FDA moves to reduce nicotine in cigarettes, seeks public input

The Food and Drug Administration (FDA) took its first step toward lowering nicotine levels in cigarettes last week and is now asking the public for input on how best to move forward.

FDA Commissioner Scott Gottlieb said the agency has issued an advance notice of proposed rulemaking that provides an overview of current research on how nicotine makes cigarettes addictive and seeks public feedback on nicotine standards. The FDA will accept public comments on the notice for 90 days.

The notice cited an FDA-funded analysis that found lowering cigarettes’ nicotine levels to 0.4 milligrams per gram of tobacco filler could reduce the current smoking rate of 15 percent to 1.4 percent by 2100, leading to eight million fewer tobacco-related deaths through the end of the century. According to the notice, the analysis found that within one year of implementation, the reduction in nicotine levels would result in “approximately 5 million additional smokers” quitting smoking.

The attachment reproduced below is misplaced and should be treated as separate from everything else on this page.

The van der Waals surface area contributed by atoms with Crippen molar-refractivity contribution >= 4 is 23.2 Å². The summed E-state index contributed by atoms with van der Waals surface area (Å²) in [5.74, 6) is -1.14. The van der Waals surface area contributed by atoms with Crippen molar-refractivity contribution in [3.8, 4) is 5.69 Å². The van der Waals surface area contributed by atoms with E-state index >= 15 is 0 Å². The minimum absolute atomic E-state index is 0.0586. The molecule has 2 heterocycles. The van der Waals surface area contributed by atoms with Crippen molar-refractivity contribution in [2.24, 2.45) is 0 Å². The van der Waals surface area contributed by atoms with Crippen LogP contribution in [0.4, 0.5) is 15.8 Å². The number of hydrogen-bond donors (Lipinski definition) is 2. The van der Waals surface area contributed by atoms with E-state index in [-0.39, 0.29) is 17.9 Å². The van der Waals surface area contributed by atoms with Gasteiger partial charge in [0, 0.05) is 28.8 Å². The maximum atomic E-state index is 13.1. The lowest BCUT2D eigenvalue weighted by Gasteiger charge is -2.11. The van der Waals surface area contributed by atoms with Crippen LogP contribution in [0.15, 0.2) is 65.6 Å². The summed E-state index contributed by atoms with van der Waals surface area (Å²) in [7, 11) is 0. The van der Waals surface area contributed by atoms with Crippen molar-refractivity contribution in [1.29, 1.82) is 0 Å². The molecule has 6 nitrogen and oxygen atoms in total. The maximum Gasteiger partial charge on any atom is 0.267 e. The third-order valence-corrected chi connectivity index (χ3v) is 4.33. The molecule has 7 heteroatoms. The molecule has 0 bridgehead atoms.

The FDA in the notice asked for public feedback on:

  • The potential maximum nicotine level that would be appropriate to protect public health;
  • The unintended consequences—such as the potential for illicit trade of cigarettes with high-nicotine levels—that might occur as a result of reducing cigarettes’ nicotine levels; and
  • Whether a new nicotine product standard should be implemented immediately or gradually.

Once the public comment period ends, the FDA said officials will decide whether to move forward with a proposed rule to reduce nicotine levels in cigarettes.

In addition, the FDA announced plans to release two additional notices of proposed rulemaking related to tobacco products. Gottlieb said one of the notices will focus on the role flavors, including menthol, play in the initiation, use and cessation of tobacco products, while the second will seek public comments and data on regulating premium cigars.

Several anti-smoking groups, voiced their support for the FDA’s move including the American Heart Association, American Lung Association, and R.J. Reynolds Tobacco to name a few